From 2000 to 2009, the death rate for suicide ticked up 15 percent while it decreased 25 percent for car wrecks, the study found. Improved traffic safety measures might be responsible for the decline in car-crash deaths. As such, the researchers said similar attention and resources are needed to prevent suicide and other injury-related mortality.
Death by unintentional poisoning, which includes drug overdoses, came in third behind car wrecks and suicide after increasing 128 percent from 2000 to 2009. The data from 2010 would push that rise in death rate even higher, to 136 percent, study researcher Ian Rockett told LiveScience in an email. Prescription painkiller overdoses might be to blame for this drastic rise. Recent research has shown that in some states painkiller overdoses may be responsible for mor deaths than suicide or car crashes.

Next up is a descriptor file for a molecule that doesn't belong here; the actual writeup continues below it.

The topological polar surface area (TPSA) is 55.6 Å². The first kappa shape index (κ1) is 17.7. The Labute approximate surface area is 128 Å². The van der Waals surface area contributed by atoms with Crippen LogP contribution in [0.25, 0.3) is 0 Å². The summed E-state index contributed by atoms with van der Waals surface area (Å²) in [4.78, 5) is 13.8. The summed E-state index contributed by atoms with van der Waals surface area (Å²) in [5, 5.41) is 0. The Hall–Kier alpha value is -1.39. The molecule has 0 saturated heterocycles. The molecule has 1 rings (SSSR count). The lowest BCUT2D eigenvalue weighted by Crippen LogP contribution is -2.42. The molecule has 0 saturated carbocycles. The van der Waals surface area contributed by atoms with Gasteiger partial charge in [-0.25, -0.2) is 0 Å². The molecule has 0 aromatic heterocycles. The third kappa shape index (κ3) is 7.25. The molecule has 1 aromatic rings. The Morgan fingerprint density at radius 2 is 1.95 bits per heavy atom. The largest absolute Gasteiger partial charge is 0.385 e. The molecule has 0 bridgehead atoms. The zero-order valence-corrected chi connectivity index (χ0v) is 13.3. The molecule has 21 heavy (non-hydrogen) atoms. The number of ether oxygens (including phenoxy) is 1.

“While I am going well beyond our data, my speculation is that the immediate driving force is prescription opioid overdoses,” said Rockett, who is a professor at West Virginia University’s School of Public Health. “There is much to be done in terms of both research and prevention.”
The new study, published in the November 2012 issue of the American Journal of Public Health, also found that unintentional falls and homicide were the fourth and fifth causes of injury death, respectively. And overall, injury-related deaths were less common in females than males.
The research was based on data from the National Center for Health Statistics.
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